• Dust weekly.
    • Put the mattress and box spring in airtight, or plastic, covers.
    • Damp wipe mattress cover weekly.
    • Reduce clutter, toys, and collections in bedroom.
    • Place stuffed toys in freezer overnight every week.
    • Put pillows in airtight covers or wash them every week in hot water (130°F).
    • Avoid sleeping or lying on upholstered furniture.
    • Remove carpets that are laid on concrete.
    • Wash bed covers and clothes every week in hot water (130°F).
    • Reduce indoor humidity to less than 50 percent. Use a dehumidifier if needed.
    • Remove carpets and drapes from the bedroom. Use washable window shades instead.
  • Controlling cockroaches and other insect pests is definitely a challenge! The following are some suggestions for controlling cockroaches and other insect pests:
    • Store unrefrigerated food in airtight containers.
    • Clean kitchen countertops, cupboards, toasters and other surfaces.
    • Frequently vacuum or mop floors.
  • The following are suggestions for controlling animal allergens:
    • Remove animals from the house or choose pets without fur or feathers.
    • If the person with asthma must have a pet with fur or feathers, keep the pet out of their bedroom at all times, especially when the person with asthma is sleeping.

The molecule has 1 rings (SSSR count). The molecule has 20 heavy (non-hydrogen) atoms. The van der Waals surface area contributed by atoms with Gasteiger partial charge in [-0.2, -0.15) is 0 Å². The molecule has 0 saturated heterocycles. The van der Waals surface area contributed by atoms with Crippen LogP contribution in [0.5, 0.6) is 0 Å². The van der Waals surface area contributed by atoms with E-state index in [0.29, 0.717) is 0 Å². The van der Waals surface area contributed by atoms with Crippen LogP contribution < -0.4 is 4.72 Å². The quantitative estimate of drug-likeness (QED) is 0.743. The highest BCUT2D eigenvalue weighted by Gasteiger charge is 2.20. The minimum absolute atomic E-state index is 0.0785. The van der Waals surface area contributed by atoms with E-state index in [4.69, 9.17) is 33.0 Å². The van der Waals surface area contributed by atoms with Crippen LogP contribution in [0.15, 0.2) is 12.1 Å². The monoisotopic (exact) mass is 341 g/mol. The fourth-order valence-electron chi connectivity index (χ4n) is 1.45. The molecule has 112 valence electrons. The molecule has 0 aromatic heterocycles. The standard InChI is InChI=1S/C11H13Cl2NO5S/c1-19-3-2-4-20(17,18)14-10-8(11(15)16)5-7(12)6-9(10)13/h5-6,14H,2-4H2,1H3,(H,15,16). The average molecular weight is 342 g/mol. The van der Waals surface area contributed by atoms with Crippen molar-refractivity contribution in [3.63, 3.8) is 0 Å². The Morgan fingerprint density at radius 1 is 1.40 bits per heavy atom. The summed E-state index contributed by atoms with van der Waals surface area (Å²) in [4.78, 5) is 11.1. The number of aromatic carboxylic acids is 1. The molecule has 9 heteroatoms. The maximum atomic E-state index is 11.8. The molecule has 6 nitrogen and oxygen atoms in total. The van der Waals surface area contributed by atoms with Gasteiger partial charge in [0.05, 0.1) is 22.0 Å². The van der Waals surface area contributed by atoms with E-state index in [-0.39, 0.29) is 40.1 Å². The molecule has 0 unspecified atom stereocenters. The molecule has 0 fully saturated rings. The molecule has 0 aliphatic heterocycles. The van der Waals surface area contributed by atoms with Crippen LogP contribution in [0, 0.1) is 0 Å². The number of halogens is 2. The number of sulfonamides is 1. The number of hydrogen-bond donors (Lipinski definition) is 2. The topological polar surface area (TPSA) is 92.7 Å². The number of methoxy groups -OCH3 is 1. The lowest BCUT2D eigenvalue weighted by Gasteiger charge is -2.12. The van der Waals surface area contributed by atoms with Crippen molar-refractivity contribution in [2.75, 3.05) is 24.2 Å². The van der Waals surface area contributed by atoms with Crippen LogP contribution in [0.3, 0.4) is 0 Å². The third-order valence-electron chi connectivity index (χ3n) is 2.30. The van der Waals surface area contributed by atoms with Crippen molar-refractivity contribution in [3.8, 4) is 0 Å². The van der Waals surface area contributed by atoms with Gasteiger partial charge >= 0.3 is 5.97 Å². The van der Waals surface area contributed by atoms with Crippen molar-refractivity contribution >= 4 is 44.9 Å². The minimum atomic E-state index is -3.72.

• Wash the pet once a week, every week if possible.
    • Avoid visits to friends or relatives who have pets with fur or feathers.
    • Avoid products made with feathers, for example, pillows and comforters. Also avoid pillows, bedding, and furniture stuffed with kapok (silky fibers from the seed pods of the silk-cotton tree).
  • If a woodstove is used, make certain that the doors close tightly and the unit follows The Environmental Protection Agency (EPA) emission standards.
  • Keep outdoor asthma triggers out of the house to help reduce indoor air concentrations of these triggers.

When the clean-up job is serious…

If there is a serious air quality problem in the home, such as extensive mold growth behind walls, ceilings or under carpets and flooring, do not tackle it without the proper protective clothing and respiratory protection such as a facemask with a filtration rating of N-95 or better. Clean-up efforts may disturb mold spores, releasing them into the air. If the problem cannot be cleaned up safely, consider hiring an air quality or remediation specialist. In addition, EPA's indoor air quality (IAQ) information specialists are available to answer questions and concerns at 1-800-438-4318.

Remodeling or building a new home

If there are plans to remodel or build a new home, this is an excellent opportunity to incorporate the appropriate heating, ventilating, and air conditioning system (HVAC) specifications for good indoor air. The United States Environmental Protection Agency (USEPA) guide "Inside Story" can assist in selecting building materials to minimize indoor air irritants and allergens that may trigger asthma symptoms. Learn more about remodeling or building an asthma-friendly home.